3) Without individual desks companies can achieve huge saving on real estate (forgot the cost of servers) by using servers with thin client computing (or thick client with all data stored on the servers).
4) SunRays are the thin clients and desktop linux is the semi-thin client.
5) If you do this you’ll need very large servers since each one will need to support many different applications and functions. (Essentially they will be corporate mainframes serving graphical apps to terminals). Further even if this were possible with a large number of inexpensive servers you would still be better off having a small number of very large servers since you’ll save money in server administration costs (primarily personal).
6) Sun will build easy to administer, large servers with a huge number of preconfigured applications ready to run out of the box and a pricing model which makes adding functionality reasonable.
7) No one else offers this.
IBM wants complexity since they are primarily in the consulting business
HP isn’t close to offering systems of this size
Microsoft doesn’t offer a genuinely thin client solution and can’t because of poor engineering.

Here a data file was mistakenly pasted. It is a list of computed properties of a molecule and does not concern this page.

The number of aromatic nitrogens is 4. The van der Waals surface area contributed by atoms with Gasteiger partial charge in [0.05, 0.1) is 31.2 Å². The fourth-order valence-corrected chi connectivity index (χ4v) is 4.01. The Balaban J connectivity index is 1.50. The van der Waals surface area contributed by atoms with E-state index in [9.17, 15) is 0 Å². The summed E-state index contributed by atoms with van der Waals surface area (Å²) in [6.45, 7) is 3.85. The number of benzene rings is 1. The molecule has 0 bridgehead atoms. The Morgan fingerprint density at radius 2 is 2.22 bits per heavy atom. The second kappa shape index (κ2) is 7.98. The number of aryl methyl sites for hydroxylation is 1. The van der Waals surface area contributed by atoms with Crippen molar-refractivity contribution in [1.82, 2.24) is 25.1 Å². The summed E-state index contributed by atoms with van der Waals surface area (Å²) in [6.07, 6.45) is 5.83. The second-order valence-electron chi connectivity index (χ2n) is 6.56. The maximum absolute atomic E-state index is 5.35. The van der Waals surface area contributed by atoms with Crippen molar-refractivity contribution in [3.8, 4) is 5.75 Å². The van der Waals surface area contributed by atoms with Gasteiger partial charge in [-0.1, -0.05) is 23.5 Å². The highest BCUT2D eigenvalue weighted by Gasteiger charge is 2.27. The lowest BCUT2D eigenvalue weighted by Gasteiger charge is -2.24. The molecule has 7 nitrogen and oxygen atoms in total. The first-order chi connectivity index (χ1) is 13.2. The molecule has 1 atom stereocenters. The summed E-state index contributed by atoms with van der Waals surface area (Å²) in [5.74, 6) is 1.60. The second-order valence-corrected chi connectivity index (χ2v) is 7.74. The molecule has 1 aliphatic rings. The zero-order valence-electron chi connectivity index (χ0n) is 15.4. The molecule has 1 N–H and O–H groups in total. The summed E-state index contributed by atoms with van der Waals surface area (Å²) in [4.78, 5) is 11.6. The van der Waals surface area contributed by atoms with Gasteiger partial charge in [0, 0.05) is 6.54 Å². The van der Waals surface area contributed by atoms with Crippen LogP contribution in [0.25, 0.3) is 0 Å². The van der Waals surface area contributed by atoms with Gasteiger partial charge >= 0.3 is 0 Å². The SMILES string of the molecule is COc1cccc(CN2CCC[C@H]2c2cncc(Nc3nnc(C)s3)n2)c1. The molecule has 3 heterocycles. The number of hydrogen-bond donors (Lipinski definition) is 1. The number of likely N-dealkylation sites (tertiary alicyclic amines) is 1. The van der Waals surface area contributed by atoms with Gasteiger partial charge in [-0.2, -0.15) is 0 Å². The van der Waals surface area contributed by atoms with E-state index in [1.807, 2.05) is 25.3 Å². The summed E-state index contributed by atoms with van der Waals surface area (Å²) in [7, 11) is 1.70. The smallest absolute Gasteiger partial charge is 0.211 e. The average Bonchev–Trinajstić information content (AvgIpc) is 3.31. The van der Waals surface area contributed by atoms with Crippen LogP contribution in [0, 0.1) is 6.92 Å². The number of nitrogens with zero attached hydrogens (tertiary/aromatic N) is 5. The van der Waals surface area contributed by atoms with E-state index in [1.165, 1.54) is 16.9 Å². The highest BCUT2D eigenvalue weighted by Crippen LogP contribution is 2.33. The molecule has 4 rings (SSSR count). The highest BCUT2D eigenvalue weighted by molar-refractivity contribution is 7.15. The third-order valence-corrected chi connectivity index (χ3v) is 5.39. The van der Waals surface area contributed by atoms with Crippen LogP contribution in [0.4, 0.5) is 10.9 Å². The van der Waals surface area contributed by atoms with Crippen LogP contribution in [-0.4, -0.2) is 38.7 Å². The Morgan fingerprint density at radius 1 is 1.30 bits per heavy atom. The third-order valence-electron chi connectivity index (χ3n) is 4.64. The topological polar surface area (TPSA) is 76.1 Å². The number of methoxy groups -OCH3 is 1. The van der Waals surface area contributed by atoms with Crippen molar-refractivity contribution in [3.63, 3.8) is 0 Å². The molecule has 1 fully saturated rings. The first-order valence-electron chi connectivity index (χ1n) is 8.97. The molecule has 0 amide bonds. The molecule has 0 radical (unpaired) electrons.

I have seen and used the Sun Ray Thin clients. It’s kind of a cool setup because you can switch form Windows2K to Solaris KVM style. I usually use a Windows box, and a Sun Blade or Linux box depending. I would have to admit that I am more partial to Solaris than I am to Linux. Linux has more apps and I am probably more familiar with it in the long run, but Solaris offers a certian corprate feel and feels more like a finished product than most Linux distros I have used in the past. Although Mandrake is the distro that currently gets my vote, I have not tried any of the recent Red Hat releases and plan to reevaluate it again some time soon.
PS. For those that say Solaris workstations are expensive, you can pick up a Sun Blade 150 for a little over a grand.
Your claims about Solaris aren’t about Solaris, they’re about Sun hardware, except for this one:
You could say this for x86, but that’s primarily because Sun doesn’t really care about performance on x86 systems.
I think it’s safe to say that Solaris/x86 runs much better compared to Linux/x86 than Linux/SPARC does to Solaris/SPARC.
And there are no Sun servers that hold a candle to the price/performance you get with Intel-based servers. Sun’s attempt at coming up with some mythical down-the-road TCO boogeymen to scare companies away from Linux obviously isn’t working…
As has been mentioned earlier in the thread, Sun’s aim is towards thin client environments, where Sun really is the only one offering a solution whatsoever.
Netscape charged rapacious prices for Navigator licenses
Uhh, no? Navigator was free. Netscape charged for Netscape Enterprise Server and consulting.
Sun isn’t dead yet. They still seem to have a few tricks up their sleeve, apparently.
Sun Innovations to Shape the Future of Network Computing